2. What can you say about this Harvard team? First NCAA Tournament appearance in more than 60 years, a sparkling 26-4 record and at least a piece of the regular season Ivy League title for two years running. Better still, this is a program that shows all the signs of being in it for the long haul. Head coach Tommy Amaker is building for the future here, not just taking advantage of a flash in the pan. And, perhaps best of all, this has been a truly entertaining team to watch. I saw them in person twice this season and came away feeling good about the Crimson on both occasions. Amaker loses big man Keith Wright and hyper-efficient guard Oliver McNally, but they return plenty of experienced players for a team that should be the favorite in the Ivy again next year. Sophomore Laurent Rivard is an absurdly entertaining and confident shot-maker who earned the respect of Vandy’s players and fans by knocking down three after ridiculous three in the face of excellent defense. Junior forward Kyle Casey may be a bit undersized, but he cleans the glass for Amaker and just seems to be around the ball to make plays on a regular basis. Junior point guard Brandyn Curry is one of the best assist men in the nation and a scrappy defensive playmaker, while freshman Wesley Saunders is an athletic ball of energy with loads of upside. Add in the fact that Amaker has made Harvard a legitimate destination for recruits and it appears that the Crimson are on the verge of being an every-year type of team.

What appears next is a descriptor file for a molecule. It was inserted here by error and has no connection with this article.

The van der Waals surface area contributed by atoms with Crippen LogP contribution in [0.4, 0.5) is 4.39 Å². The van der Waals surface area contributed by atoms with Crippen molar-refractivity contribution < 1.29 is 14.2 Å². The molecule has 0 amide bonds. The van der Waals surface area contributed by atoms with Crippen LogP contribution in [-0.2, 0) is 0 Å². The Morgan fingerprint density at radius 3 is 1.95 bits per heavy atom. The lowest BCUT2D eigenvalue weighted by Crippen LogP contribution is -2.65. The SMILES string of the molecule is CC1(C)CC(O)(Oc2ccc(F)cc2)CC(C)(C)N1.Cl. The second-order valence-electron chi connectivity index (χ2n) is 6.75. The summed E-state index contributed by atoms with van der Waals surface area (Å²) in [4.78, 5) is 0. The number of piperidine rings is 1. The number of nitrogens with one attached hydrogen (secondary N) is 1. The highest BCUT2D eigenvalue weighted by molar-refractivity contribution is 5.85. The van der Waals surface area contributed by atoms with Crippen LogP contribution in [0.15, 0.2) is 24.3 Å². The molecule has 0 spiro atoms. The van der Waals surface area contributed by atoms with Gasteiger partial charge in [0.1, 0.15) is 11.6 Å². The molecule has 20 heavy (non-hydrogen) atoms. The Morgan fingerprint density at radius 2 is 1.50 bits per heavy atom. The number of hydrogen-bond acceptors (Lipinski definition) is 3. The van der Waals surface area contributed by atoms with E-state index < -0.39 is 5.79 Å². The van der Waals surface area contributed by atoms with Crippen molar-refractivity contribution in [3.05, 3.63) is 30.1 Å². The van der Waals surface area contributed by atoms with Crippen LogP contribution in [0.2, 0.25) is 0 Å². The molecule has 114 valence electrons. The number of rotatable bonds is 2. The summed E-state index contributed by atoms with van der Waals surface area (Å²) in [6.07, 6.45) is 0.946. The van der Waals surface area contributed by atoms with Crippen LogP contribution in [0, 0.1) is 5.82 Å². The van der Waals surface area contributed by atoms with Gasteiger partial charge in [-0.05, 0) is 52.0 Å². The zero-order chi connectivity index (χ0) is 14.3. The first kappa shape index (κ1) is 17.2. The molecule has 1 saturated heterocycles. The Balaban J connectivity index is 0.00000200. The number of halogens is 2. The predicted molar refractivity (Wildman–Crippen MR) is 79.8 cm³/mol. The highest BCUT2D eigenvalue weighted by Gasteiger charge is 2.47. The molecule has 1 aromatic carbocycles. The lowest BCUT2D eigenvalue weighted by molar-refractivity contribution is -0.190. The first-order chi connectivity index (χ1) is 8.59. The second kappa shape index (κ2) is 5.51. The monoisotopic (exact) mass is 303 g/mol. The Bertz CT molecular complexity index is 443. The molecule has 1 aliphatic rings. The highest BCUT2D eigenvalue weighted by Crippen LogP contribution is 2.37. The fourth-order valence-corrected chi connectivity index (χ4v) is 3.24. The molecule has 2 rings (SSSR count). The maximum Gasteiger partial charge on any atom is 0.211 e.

3. South Dakota State may have been the darling of the Albuquerque Thursday. Not only did the scrappy Jackrabbits battle a clearly athletically superior Baylor team tooth and nail for 40 minutes, but their fans, supporting a team from the state of South Dakota in the NCAA Tournament for the first time ever, were an asset to the entire atmosphere in The Pit. Just as Baylor’s team showed up expecting to advance to the next round on the basis of their talent alone, the Bear fans strolled in from the parking lot at a leisurely rate, not even filling up their section until SDSU had run out to an early 12 point lead. Meanwhile, Jackrabbit fans made their way into the arena as early as the possibly could (the doors weren’t opened for the second session until 30 minutes before tip-off), loaded up their section and then some, and were loud and supportive throughout the game. They had plenty to cheer for as junior guard Nate Wolters led an inspired effort against one of the biggest, most athletic squads in Division I. Even after they booted away that 12-point first-half lead in a flurry of first half turnovers and seemed destined for a blowout, the Jackrabbits, fans and team alike, responded strong in the second half and at least put a good scare into the Bears. While Wolters gets most of the press, guys like sophomore reserve wing Chad White (15 points, five threes in 30 minutes), senior forward Griffan Callahan (seven points, two steals in a full 40 minutes of action), sophomore forward Jordan Dykstra (five points, three boards), junior forward Tony Fiegen (two points, five boards, five assists) and sophomore guard Brayden Carlson (nine points, five assists) deserve at least a mention, with Callahan, Fiegen and Dykstra all deserving extra props for contending with, and generally containing, the imposing Baylor frontline. In the end, it was a 27-8 record on the year for the Jackrabbits, the best in the history of the school. And with everyone but Callahan expected to return next year, South Dakota State could again claim a spot on the national stage.